The Art Of Trolling: MSNBC’s Now Becomes The Network’s Most Controversial Show


In October of last year, Mediaite wrote that MSNBC’s midday program Now signified a trend: the left-leaning network had abandoned the once vaunted claim that it broadcasts only neutral news and information in the dayside. As the months passed, however, Now has not just abandoned any pretense of objectivity, but has overtly courted partisan controversy, hosting some of the network’s most inflammatory guests and coaxing inflammatory statements out of even the guarded of news makers and opinion leaders. For 2013, Now has become the network’s most controversial program – by far.

The unashamedly progressive but often measured Washington Post economics blogger Ezra Klein typified the trend towards unconstrained and promiscuous antagonism from guests and hosts alike in his appearance on Now on Wednesday.

After describing the prospect of reaching the debt ceiling as a “hell-storm of epic proportions” – a considered and restrained interpretation of events to be sure – Klein, coaxed by host Alex Wagner, went on to describe fiscal conservatism as the unlearned ravings of antediluvian barbarians.

“It reminds me of the late 1800s and the early 1900s when leeching was the preferred medical treatment,” Wagner said of fiscal responsibility. “That’s effectively the strategy that the GOP has taken.”

“But at least they had some evidence in the 1800s and they thought leeching worked,” Kline tagged to the chuckles of Now’s panel.

While the subject matter that Now tackles is almost always heady and policy-based, the way in which those topics are addressed has become increasingly juvenile. How else would you describe the above other than a transparent effort to get a rise out of the audience – or, in the vernacular used by the most provocative denizens of the internet’s ubiquitous comment threads, trolling?

But this is just the latest example of Now’s tendency to court controversy. In the few weeks that have elapsed since the start of the new year, Now has amassed a “greatest hits” collection of provocative and offensive comments.

The panel program burst out of the gate on January 4 accusing appointed Sen. Tim Scott (R-SC) of benefiting from Republican “affirmative action.” Dismissive and insulting as that is, it was almost topped within the same segment. Less than one minute later, Wagner very nearly said that it was her desire that former Rep. Allen West (R-FL) receive some violent comeuppance after suggesting that the Democratic Party maintains its hold over black voters through guilt, intimidation, and emotional blackmail. She stopped herself mid-sentence, perhaps knowing that such a statement would violate even Now’s code of conduct.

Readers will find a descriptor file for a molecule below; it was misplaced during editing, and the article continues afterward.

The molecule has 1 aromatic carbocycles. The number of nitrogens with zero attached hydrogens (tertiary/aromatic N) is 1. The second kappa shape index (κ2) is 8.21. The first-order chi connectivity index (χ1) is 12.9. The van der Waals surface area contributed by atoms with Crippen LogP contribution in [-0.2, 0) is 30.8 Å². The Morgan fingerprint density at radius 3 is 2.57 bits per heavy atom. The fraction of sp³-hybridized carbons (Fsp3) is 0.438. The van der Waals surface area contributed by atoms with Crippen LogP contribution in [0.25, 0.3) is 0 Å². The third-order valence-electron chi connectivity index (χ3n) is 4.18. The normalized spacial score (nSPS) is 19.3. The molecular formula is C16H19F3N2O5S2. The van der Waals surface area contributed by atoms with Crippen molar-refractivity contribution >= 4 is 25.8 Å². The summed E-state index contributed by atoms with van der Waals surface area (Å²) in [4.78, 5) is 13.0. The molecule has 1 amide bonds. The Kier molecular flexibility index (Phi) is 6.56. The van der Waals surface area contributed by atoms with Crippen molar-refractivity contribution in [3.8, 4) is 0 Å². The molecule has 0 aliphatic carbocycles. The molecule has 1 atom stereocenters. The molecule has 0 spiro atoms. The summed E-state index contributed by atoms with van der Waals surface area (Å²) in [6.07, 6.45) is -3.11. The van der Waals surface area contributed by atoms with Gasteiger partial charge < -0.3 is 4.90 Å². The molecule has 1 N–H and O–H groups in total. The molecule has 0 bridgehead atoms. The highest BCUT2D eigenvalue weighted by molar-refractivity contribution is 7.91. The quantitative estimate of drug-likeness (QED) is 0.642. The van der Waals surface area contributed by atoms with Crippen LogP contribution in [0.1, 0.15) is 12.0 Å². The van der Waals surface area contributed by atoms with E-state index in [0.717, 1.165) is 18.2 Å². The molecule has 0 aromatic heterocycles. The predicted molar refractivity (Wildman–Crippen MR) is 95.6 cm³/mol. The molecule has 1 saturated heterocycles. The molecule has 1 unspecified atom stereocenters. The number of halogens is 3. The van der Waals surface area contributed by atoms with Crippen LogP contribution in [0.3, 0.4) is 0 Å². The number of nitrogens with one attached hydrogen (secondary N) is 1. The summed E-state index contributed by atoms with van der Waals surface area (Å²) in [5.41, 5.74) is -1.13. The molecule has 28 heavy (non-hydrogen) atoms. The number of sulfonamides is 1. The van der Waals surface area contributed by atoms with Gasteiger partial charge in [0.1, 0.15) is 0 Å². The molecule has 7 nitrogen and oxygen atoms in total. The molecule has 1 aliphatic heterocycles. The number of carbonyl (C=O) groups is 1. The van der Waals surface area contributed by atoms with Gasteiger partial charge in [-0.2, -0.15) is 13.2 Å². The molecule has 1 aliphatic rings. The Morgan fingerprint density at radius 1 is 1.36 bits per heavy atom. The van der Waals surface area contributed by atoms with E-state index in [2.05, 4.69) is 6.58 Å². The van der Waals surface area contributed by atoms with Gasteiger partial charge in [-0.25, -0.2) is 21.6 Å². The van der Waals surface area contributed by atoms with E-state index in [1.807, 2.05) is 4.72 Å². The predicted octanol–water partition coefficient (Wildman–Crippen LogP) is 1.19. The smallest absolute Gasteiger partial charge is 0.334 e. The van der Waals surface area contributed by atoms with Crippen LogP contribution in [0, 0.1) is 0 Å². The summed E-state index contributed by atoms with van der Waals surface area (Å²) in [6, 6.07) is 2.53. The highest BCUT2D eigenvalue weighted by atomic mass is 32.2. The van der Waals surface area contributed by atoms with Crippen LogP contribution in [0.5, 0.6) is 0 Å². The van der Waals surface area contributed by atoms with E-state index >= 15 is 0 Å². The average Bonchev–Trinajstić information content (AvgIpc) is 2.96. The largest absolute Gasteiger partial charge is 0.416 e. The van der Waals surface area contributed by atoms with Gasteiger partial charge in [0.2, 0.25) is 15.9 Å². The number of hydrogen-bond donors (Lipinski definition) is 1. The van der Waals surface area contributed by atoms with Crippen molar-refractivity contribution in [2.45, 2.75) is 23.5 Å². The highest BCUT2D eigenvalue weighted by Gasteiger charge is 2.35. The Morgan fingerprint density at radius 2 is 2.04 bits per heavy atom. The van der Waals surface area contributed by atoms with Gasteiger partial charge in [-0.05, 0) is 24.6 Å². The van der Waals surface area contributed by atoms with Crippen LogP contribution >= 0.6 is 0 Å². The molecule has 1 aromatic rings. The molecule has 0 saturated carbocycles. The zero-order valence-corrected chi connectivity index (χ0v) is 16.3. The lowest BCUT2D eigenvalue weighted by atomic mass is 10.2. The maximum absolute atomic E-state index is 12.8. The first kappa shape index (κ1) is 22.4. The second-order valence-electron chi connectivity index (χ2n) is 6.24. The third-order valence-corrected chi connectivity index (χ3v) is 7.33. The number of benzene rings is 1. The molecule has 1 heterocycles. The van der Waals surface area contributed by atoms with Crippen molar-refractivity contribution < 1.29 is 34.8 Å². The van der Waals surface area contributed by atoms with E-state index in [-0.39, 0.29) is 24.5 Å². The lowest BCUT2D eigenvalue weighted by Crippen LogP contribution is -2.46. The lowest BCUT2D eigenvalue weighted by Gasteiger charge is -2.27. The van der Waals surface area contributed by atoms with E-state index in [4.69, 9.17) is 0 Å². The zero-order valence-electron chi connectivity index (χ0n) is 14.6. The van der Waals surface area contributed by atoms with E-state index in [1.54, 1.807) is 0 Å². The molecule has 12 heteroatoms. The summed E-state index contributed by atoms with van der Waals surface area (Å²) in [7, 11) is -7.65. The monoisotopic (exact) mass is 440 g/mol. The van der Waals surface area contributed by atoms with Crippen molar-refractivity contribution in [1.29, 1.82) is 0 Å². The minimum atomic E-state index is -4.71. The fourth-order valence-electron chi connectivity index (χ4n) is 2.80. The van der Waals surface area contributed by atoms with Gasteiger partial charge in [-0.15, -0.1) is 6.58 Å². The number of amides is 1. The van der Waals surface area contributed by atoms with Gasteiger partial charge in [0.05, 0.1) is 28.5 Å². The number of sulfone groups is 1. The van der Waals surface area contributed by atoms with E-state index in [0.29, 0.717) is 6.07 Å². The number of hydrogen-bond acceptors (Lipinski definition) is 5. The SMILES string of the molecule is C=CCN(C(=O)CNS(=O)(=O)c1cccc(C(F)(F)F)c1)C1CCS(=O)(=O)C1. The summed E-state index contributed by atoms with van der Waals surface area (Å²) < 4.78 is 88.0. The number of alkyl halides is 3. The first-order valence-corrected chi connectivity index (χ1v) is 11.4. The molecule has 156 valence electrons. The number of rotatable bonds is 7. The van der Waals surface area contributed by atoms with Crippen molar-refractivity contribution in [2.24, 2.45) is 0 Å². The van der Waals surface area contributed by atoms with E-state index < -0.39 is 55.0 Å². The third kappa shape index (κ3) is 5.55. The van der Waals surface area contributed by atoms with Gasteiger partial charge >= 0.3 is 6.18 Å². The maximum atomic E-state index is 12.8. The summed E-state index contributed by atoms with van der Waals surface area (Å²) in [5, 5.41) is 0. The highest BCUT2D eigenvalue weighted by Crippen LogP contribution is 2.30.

On January 29, former Democratic strategist-turned-MSNBC guest host Karen Finney took to the set of Now to decry the use of “hateful language” by “those crazy crackers on the right.” The irony and irresponsibility of this sentence – relayed in a single breath – appeared lost on both host and panel guests.

The following day, in keeping with Now’s seeming desire to become a parody of excessive whinging and hand-wringing over society’s perceived ills regularly displayed by only the most competitive of progressives, the program’s host and guests devoted an entire pre-Super Bowl segment to the subjective necessity of regulating violence in football (from high school to the NFL).

On February 7, Wagner went after the House Majority Leader Rep. Eric Cantor (R-VA) who, while defending his conference’s opposition to a version of the Violence Against Women Act composed in the Senate, unequivocally stated his desire to see some form of the VAWA passed. Wagner said that Cantor’s disingenuous support for domestic abuse legislation was betrayed by his Southern accent.

“I just think you shouldn’t have Eric Cantor and his, sort of, dripping Virginia drawl, which – and he has been a major roadblock to this seeing the light of day on the House floor – it’s so unconvincing that they are really making violence against women, abuse directed at women, a priority with that kind of rhetoric and these kind of optics,” Wagner said.

Lest you think that this program only targets conservatives with their provocations, moderate Democrats and President Barack Obama’s supporters also enjoy their turn in Now’s barrel. On February 14, Now invited Sex and the City actor and honorary climatologist Chris Noth on the program to lambaste the president for not halting private oil and natural gas exploitation. “We need radical, radical decisions now,” Noth said.

“Nature isn’t waiting. They don’t care about treaties. Physics and science don’t care about treaties or laws,” Noth added. For a program that spends so much time discussing the procedural aspects of governance and legislating, Noth’s disregard for both when discussing climate change did not appear to faze any of Now’s panelists or the host.

Don’t tell Chris Matthews, but MSNBC has a new leader in the race to be the network’s most controversial show. Now has made its mark in the cable news universe — in what is still technically the network’s straight news block – trolling the nation on an almost daily basis.

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An experienced broadcaster and columnist, Noah Rothman has been providing political opinion and analysis to a variety of media outlets since 2010. His work has appeared in a number of political opinion journals, and he has shared his insights with television and radio personalities across the country.